Thursday, November 26th | 10 Kislev 5781

September 26, 2019 4:17 am

A Personal Look at the Yom Kippur War

avatar by Moshe Phillips


An Israeli tank bombarded during the Yom Kippur War in 1973. Photo: Wikimedia Commons.

As we approach the 46th anniversary of the 1973 Yom Kippur War, I have chosen to look at a book that illustrates the revolution that took place in the short time between the 1967 Six Day War and 1973 war. That revolution was in the way that Jews from all over the world viewed Zionism and the State of Israel, and their nexus with Jews and Judaism.

Today, when many Jews in the US are disconnected from Israel and Zionism, there may not be a better book to read than Letters to Talia, even though its words were penned decades ago. The Hebrew edition of the book was originally published in 2005 and became hugely popular, but somehow the book never achieved the status it so richly deserves outside of Israel.

Letters to Talia is eerily reminiscent of Self-Portrait of a Hero: From the Letters of Jonathan Netanyahu 1963–1976. Both reveal the tragic loss that Israel has suffered by sacrificing its best and brightest on the fields of battle for generations: 23,741 soldiers were remembered on Yom Hazikaron, the Day of Remembrance, earlier this year.

Millions of Jews the world over will again mourn for these soldiers this year at Yizkor on Yom Kippur. Letters to Talia is a collection of correspondence between a kibbutz-born secular Israeli high school girl and an Israeli soldier named Dov Indig, one of Israel’s fallen heroes.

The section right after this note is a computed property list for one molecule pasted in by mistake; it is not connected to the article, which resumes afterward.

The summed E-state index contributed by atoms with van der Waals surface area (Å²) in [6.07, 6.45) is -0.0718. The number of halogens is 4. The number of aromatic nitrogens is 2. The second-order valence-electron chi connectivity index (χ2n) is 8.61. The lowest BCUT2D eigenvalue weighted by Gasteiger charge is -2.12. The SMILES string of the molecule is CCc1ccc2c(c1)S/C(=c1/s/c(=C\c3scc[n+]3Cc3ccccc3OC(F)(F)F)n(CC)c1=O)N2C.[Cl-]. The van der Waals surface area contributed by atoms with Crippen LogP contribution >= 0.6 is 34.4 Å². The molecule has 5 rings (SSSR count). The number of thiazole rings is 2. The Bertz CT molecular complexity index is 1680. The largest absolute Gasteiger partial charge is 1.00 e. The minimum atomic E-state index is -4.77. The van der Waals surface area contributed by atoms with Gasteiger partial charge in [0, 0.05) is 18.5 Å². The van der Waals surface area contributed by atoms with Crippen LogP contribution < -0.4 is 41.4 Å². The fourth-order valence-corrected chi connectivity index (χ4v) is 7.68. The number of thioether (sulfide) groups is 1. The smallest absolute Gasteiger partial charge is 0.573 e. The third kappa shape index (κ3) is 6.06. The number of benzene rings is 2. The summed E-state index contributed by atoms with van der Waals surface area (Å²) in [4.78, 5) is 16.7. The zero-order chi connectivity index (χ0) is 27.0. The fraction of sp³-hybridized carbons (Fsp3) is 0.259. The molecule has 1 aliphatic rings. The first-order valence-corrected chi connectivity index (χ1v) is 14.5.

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Indig fell in combat on October 7, 1973, 11 Tishrei 5734, fighting the Syrian army on the Golan Heights. He was a dedicated yeshiva student and part of the Religious Zionist movement.

Many of the letters in the book center around Talia’s desire to put the Jewish religion in proper context in her life as a modern, thinking young woman, and Dov’s answers to her questions and his army experiences.

What makes the book so moving is not just the emotion that each writer attaches to their search for truth, but the commitment they demonstrate to the Jewish people, their love of the land of Israel, and their faith in the State of Israel.

The topics tackled encompass an entire range of issues from the Israeli surrender of Sinai to women’s rights, and from emigration to the Diaspora to a critique of Western culture. The reader is left to ponder how these young Israelis could have had more common sense than the politicians who surrendered so much of the lands liberated in 1967 that feature so prominently in the book.

Subjects such as religious coercion and the importance of Israeli settlements are discussed at length. The depiction of visits to Sinai are vivid, and leave the reader with a better sense of what Israel lost when this vast area was surrendered to Egypt at Camp David.

Here are a few random quotes that give a sense of the patriotism of these young Israelis:

Talia: I really envy you that you were on the Golan Heights. I love hiking there more than anywhere else in Israel.

Dov: How fortunate we are that we are privileged to be soldiers in the IDF [Israel Defense Forces], which defends the lives of Jews in Israel and throughout the world.

Talia: We thought that our amazing victory in the Six Day War would put an end to wars, and that the Arabs would resign themselves to our existence, but it turns out that we made a mistake.

Dov: I am happy to hear from you that most of the kids hold that it is forbidden to give up Sinai and it is forbidden to be tempted by the promises of the Arabs, who until today have broken all of them.

Read the book for yourself; you will be moved by the experience.

Moshe Phillips is national director of Herut North America’s US division. Herut is an international movement for  Zionist pride and education. Its website is

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